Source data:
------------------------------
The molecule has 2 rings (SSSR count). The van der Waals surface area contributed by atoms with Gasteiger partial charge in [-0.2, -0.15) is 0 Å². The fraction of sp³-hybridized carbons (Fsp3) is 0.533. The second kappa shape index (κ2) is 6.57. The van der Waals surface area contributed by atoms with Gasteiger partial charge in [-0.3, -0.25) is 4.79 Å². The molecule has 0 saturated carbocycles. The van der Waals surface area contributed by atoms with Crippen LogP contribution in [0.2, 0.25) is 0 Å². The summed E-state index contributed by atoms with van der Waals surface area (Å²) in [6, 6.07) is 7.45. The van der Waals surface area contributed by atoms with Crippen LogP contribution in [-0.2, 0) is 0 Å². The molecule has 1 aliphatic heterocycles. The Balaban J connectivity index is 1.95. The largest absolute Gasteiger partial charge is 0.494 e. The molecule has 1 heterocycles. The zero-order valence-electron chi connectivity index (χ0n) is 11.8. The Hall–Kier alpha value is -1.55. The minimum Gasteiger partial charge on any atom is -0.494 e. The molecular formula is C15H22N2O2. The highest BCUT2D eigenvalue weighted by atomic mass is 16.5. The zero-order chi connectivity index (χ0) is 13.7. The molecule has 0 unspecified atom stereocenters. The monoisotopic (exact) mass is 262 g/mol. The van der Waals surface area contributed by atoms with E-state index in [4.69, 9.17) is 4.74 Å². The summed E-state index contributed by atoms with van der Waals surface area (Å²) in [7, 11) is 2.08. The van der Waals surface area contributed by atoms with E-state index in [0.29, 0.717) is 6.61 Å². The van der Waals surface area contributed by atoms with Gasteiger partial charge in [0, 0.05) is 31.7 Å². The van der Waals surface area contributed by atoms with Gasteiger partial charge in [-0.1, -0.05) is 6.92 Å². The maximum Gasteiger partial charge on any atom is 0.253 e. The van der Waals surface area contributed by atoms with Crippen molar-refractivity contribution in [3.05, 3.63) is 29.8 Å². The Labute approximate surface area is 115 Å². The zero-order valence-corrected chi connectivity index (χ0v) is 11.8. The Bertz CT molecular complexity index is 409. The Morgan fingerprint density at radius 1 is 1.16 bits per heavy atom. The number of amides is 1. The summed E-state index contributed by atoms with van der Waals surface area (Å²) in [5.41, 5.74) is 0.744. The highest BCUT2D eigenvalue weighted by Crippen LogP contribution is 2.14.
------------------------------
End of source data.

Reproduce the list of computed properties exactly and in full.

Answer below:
The molecule has 2 rings (SSSR count). The van der Waals surface area contributed by atoms with Gasteiger partial charge in [-0.2, -0.15) is 0 Å². The fraction of sp³-hybridized carbons (Fsp3) is 0.533. The second kappa shape index (κ2) is 6.57. The van der Waals surface area contributed by atoms with Gasteiger partial charge in [-0.3, -0.25) is 4.79 Å². The molecule has 0 saturated carbocycles. The van der Waals surface area contributed by atoms with Crippen LogP contribution in [0.2, 0.25) is 0 Å². The summed E-state index contributed by atoms with van der Waals surface area (Å²) in [6, 6.07) is 7.45. The van der Waals surface area contributed by atoms with Crippen LogP contribution in [-0.2, 0) is 0 Å². The molecule has 1 aliphatic heterocycles. The Balaban J connectivity index is 1.95. The largest absolute Gasteiger partial charge is 0.494 e. The molecule has 1 heterocycles. The zero-order valence-electron chi connectivity index (χ0n) is 11.8. The Hall–Kier alpha value is -1.55. The minimum Gasteiger partial charge on any atom is -0.494 e. The molecular formula is C15H22N2O2. The highest BCUT2D eigenvalue weighted by atomic mass is 16.5. The zero-order chi connectivity index (χ0) is 13.7. The molecule has 0 unspecified atom stereocenters. The monoisotopic (exact) mass is 262 g/mol. The van der Waals surface area contributed by atoms with E-state index in [4.69, 9.17) is 4.74 Å². The summed E-state index contributed by atoms with van der Waals surface area (Å²) in [7, 11) is 2.08. The van der Waals surface area contributed by atoms with E-state index in [0.29, 0.717) is 6.61 Å². The van der Waals surface area contributed by atoms with Gasteiger partial charge in [0, 0.05) is 31.7 Å². The van der Waals surface area contributed by atoms with Gasteiger partial charge in [-0.1, -0.05) is 6.92 Å². The maximum Gasteiger partial charge on any atom is 0.253 e. The van der Waals surface area contributed by atoms with Crippen molar-refractivity contribution in [3.05, 3.63) is 29.8 Å². The Labute approximate surface area is 115 Å². The zero-order valence-corrected chi connectivity index (χ0v) is 11.8. The Bertz CT molecular complexity index is 409. The Morgan fingerprint density at radius 1 is 1.16 bits per heavy atom. The number of amides is 1. The summed E-state index contributed by atoms with van der Waals surface area (Å²) in [5.41, 5.74) is 0.744. The highest BCUT2D eigenvalue weighted by Crippen LogP contribution is 2.14.